United Nations Special Rapporteur Param Cumaraswamy met Rosemary Nelson and compared her situation to that of solicitor Pat Finucane, who was killed in 1989 by loyalists colluding with UK state forces.
In September 1998 Mrs Nelson testified at a hearing in the United States Congress in Washington: "I have begun to experience some difficulties with the RUC. These difficulties have involved RUC officers questioning my professional integrity, making allegations that I am a member of a paramilitary group and, at their most serious, making threats against my personal safety, including death threats."
Earlier in her life she had dealt with very different pressures. Her relatives would later explain that she was born with a large strawberry birthmark on one side of her face and from the age of 10 endured weeks at a time in a Scottish hospital for skin graft surgery that continued into her teens.
The surgery left extensive facial scars that loyalists later used for propaganda purposes. Leaflets were circulated that falsely attributed the scars to her being a former bomber. It was the beginning of a process that saw her life become public property, one which accelerated after her death.
Rosemary Nelson’s murder immediately sparked allegations that security forces colluded with her loyalist killers. The claims were strenuously denied but they attracted international attention and came as a special policing commission set up under the Good Friday Agreement was considering the future of the RUC.
Her case became part of the battle over the reputation of the predominantly Protestant police force and so her name was exalted by some and attacked by others. In the end, it had the effect of amplifying the calls for radical reform of policing. Was that her legacy?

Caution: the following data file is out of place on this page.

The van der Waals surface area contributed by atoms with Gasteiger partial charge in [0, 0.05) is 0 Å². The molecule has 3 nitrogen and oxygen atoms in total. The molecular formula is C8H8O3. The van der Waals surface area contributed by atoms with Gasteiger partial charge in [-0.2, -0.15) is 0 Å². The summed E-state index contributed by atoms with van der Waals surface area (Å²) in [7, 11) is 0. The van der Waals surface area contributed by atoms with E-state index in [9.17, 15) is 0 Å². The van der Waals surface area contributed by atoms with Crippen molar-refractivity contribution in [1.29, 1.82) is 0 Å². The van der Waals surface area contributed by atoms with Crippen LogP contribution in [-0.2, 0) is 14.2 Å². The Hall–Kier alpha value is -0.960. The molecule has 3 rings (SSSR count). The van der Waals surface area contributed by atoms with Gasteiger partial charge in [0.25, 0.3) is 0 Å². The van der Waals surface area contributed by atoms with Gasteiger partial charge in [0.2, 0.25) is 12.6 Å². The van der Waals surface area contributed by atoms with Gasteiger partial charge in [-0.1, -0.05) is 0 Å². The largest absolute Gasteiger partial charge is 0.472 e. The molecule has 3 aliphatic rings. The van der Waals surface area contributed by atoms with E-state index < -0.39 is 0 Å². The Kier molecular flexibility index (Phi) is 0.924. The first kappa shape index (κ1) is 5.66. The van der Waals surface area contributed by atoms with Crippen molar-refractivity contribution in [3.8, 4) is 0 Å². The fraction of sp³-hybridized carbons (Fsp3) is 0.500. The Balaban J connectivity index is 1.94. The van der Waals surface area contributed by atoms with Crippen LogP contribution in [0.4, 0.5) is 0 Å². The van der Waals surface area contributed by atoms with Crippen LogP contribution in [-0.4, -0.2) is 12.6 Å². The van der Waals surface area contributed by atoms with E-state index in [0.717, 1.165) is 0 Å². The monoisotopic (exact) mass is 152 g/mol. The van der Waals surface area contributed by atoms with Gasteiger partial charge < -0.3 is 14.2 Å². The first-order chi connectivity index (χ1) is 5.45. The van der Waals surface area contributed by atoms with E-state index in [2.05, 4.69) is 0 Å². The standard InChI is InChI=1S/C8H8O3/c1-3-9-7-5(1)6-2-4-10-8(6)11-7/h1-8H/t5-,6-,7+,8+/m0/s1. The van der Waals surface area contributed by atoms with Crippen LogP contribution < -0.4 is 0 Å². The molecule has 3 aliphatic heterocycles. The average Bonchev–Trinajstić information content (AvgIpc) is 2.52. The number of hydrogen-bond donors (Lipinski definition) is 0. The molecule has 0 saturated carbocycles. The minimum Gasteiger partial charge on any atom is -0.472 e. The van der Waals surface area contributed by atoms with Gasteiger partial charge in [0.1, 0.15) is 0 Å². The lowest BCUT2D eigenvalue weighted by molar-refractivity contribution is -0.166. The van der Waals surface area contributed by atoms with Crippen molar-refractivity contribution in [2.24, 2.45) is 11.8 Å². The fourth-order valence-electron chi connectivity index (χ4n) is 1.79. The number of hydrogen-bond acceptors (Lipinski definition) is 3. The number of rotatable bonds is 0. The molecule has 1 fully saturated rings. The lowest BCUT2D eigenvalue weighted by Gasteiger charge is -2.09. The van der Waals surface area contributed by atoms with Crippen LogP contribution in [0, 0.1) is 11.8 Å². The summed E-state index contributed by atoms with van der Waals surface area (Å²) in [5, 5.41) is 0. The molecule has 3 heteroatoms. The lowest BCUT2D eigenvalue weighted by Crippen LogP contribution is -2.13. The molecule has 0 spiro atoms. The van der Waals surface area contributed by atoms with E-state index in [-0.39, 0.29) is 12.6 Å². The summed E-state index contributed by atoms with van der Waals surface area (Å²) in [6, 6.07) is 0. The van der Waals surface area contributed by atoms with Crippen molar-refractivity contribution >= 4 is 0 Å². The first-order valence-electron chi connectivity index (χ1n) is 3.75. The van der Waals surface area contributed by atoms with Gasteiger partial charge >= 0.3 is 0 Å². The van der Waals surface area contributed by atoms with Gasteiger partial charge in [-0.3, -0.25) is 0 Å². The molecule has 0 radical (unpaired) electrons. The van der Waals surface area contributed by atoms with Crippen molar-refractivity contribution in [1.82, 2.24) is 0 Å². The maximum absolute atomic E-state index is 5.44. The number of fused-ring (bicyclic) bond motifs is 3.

As mourners left St Peter’s Church in Lurgan to lay her to rest, there was no talk of legacy. A funeral procession moves as one, speaking to itself in a low voice. Its many feet drag to a destination that it does not wish to reach. On that day there was also an air of disbelief at a death that was foretold and perhaps could have been prevented.
As the hearse turned the corner near her home, passing the spot where she died, huge crowds waited on either side of the road, like two human arms waiting to embrace the funeral cortege before melting into it. At the heart of the throng, a car carried a huddle of three confused children, cowering from the world.
But all this was yet to come.
Rosemary Nelson finished her phone calls. She brought the conversation back to her clients living on the Garvaghy Road. They included people whose homes were invaded by loyalist gangs at night. Families barricaded into bedrooms. Threats shouted up the stairs in the dark.
"I am a human rights lawyer," said Mrs Nelson, almost angrily. "I believe in the rule of law ..."
It was Friday March 12 1999. Three days later the bomb planted by loyalist paramilitaries would explode beneath her silver BMW. Rosemary Nelson was about to pay a terrible price for her work.
:: Steven McCaffery is former news editor of The Irish News. He now works for the Social Change Initiative, an international charity based in Belfast. This article appears in the book Reporting the Troubles, recently published by Blackstaff Press.